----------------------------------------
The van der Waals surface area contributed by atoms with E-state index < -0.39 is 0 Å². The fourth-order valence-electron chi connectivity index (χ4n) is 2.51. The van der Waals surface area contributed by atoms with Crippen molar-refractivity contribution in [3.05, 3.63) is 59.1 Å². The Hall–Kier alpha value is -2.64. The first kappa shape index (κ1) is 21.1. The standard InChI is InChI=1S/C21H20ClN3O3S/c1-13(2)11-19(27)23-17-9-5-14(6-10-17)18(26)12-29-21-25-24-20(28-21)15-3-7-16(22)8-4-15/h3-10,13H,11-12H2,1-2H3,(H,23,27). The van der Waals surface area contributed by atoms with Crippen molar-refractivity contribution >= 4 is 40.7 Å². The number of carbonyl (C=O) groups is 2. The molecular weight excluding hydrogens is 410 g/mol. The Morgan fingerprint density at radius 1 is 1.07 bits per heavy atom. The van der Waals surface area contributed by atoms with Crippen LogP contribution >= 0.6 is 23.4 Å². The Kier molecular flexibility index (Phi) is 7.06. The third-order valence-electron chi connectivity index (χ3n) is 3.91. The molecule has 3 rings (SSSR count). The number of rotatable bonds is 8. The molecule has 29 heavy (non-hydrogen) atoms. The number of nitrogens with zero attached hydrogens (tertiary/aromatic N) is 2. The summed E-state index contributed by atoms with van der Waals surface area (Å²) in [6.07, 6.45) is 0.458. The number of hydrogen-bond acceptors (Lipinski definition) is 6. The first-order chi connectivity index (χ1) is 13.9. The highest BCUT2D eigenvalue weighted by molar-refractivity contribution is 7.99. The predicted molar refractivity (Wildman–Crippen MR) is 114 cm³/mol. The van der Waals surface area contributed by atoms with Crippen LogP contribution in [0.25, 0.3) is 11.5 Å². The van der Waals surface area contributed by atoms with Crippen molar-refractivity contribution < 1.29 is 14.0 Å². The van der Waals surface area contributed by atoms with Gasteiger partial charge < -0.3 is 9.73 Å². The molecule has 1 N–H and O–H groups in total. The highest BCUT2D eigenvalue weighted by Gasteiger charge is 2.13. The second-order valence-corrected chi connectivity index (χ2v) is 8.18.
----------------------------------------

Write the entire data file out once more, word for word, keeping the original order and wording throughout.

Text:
The van der Waals surface area contributed by atoms with E-state index < -0.39 is 0 Å². The fourth-order valence-electron chi connectivity index (χ4n) is 2.51. The van der Waals surface area contributed by atoms with Crippen molar-refractivity contribution in [3.05, 3.63) is 59.1 Å². The Hall–Kier alpha value is -2.64. The first kappa shape index (κ1) is 21.1. The standard InChI is InChI=1S/C21H20ClN3O3S/c1-13(2)11-19(27)23-17-9-5-14(6-10-17)18(26)12-29-21-25-24-20(28-21)15-3-7-16(22)8-4-15/h3-10,13H,11-12H2,1-2H3,(H,23,27). The van der Waals surface area contributed by atoms with Crippen molar-refractivity contribution >= 4 is 40.7 Å². The number of carbonyl (C=O) groups is 2. The molecular weight excluding hydrogens is 410 g/mol. The Morgan fingerprint density at radius 1 is 1.07 bits per heavy atom. The van der Waals surface area contributed by atoms with Crippen LogP contribution >= 0.6 is 23.4 Å². The Kier molecular flexibility index (Phi) is 7.06. The third-order valence-electron chi connectivity index (χ3n) is 3.91. The molecule has 3 rings (SSSR count). The number of rotatable bonds is 8. The molecule has 29 heavy (non-hydrogen) atoms. The number of nitrogens with zero attached hydrogens (tertiary/aromatic N) is 2. The summed E-state index contributed by atoms with van der Waals surface area (Å²) in [6.07, 6.45) is 0.458. The number of hydrogen-bond acceptors (Lipinski definition) is 6. The first-order chi connectivity index (χ1) is 13.9. The highest BCUT2D eigenvalue weighted by molar-refractivity contribution is 7.99. The predicted molar refractivity (Wildman–Crippen MR) is 114 cm³/mol. The van der Waals surface area contributed by atoms with Crippen LogP contribution in [0.25, 0.3) is 11.5 Å². The van der Waals surface area contributed by atoms with Crippen molar-refractivity contribution < 1.29 is 14.0 Å². The van der Waals surface area contributed by atoms with Gasteiger partial charge < -0.3 is 9.73 Å². The molecule has 1 N–H and O–H groups in total. The highest BCUT2D eigenvalue weighted by Gasteiger charge is 2.13. The second-order valence-corrected chi connectivity index (χ2v) is 8.18.